On my walk over to the Minneapolis Institute of Art on one of the first frigid mornings of the Minnesota winter, I had no idea what to expect from the event to come. It was my first experience with Creative Mornings — “a breakfast lecture series for the creative community.” I knew it was a departure from the standard networking events I’d been attending. Less industry best practices, more perspective on how creativity shapes our community as a whole. I never expected I’d leave feeling more empowered as a female creative. Especially when I considered the topic of discussion was death and music in Minnesota.
The speaker, Andrea Swensson, is a most impressive individual. No matter how you measure it. She’s spent more than a decade lending her voice to the Minneapolis music scene. Writing poignant commentaries on some of the most influential artists in the world. As well as some lesser known artists who had a tremendous impact on me personally. She’s carved out a space for herself at The Current. Written a book. And used her voice to tear down the stigma around mental illness.
All of these achievements and yet she opened with a crack about her imposter syndrome, explaining how she struggled to feel she had earned her place in an industry she was actively working to transform. Even if she didn’t fully realize it. She was bringing a feminine voice to a scene dominated by men whose coverage of a very emotional medium—music—was completely void of emotion. She saw an opportunity in this. A chance to write something different. To lend some authenticity to the letter grades and sarcasm so many music journalists were doling out at the time.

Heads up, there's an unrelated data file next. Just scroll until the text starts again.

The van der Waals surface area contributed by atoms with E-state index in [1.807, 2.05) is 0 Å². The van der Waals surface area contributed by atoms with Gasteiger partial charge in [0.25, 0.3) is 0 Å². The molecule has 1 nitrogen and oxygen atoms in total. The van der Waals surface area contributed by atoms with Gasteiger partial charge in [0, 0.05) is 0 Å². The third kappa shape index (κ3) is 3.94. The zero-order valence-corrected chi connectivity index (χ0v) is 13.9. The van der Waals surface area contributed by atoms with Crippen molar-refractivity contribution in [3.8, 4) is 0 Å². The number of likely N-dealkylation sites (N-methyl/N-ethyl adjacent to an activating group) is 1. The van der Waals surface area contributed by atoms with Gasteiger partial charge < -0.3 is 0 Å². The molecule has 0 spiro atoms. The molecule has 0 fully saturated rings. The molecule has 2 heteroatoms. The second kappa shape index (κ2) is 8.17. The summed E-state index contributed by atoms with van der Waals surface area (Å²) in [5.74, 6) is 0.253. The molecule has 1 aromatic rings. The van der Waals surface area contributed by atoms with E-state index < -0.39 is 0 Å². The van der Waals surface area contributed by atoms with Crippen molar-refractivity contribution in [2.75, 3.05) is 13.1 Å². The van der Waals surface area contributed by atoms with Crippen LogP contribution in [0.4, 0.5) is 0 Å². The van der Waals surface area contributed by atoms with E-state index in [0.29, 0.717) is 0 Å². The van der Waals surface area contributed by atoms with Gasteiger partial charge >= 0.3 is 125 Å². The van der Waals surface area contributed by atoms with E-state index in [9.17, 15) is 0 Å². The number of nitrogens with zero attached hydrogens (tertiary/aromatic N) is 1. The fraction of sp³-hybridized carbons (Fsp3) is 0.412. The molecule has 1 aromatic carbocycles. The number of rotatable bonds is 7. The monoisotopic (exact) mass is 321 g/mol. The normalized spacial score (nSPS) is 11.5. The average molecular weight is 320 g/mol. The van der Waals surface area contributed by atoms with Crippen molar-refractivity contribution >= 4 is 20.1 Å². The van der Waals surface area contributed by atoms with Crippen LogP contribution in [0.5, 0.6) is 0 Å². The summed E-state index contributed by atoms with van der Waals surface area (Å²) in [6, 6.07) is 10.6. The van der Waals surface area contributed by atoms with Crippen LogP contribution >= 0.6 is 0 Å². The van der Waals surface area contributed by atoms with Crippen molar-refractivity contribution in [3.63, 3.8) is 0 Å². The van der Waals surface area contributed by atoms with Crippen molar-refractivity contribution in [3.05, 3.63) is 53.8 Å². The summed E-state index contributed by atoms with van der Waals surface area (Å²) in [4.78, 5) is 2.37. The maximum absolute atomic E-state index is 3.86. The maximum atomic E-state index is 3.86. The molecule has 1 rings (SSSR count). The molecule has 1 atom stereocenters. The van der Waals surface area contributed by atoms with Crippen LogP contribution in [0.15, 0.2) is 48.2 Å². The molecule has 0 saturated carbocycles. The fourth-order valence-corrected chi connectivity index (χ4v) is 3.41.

She reflects on one of the first comments she got on an article where she let her emotion drive the narrative: “What are you going to write about next? Your toenail polish?” Because of course to be emotional and vulnerable, you must have little more in your head than cosmetics. What was truly inspirational was what she took away from this comment. “I must be doing something right,” she thought. She knew it meant she was pushing boundaries and bringing something to the scene that hadn’t been there before.
She continued to embrace that. To use the thing so many saw as a weakness to make a name for herself. To make real connections with the artists she was covering. To become respected by those artists to the point where they used her critiques to improve their art. Despite her feelings of not being good enough, of not earning her place, she bravely leaned into the unknown.
The bravery and vulnerability paid off not only professionally but personally as well. She closed her presentation by sharing yet another experience where someone felt the need to comment on her emotion. On her feminine weakness. Just a month prior to the Creative Mornings presentation, she had posted an image of herself moved to tears as she held her book at Magers & Quinn. Someone, of course, saw this as an opportunity to scold her for being so publicly emotional on social media. But this time she realized “I just didn’t care.”
It can be hard to believe in the work we’re doing as female creatives. We get talked over. Diminished. Second guessed. And sometimes it’s just nice to know we’re not alone. That the women who inspire us experience the same self-doubt and uncertainty we’re going through at any given point in our careers. They just keep pushing forward. Turning perceived weakness into strength. Until they realize they don’t care about the loud comments from small people anymore. Because their vulnerable, honest voice is more powerful than negative commentary will ever be.
/Written By Eliza Green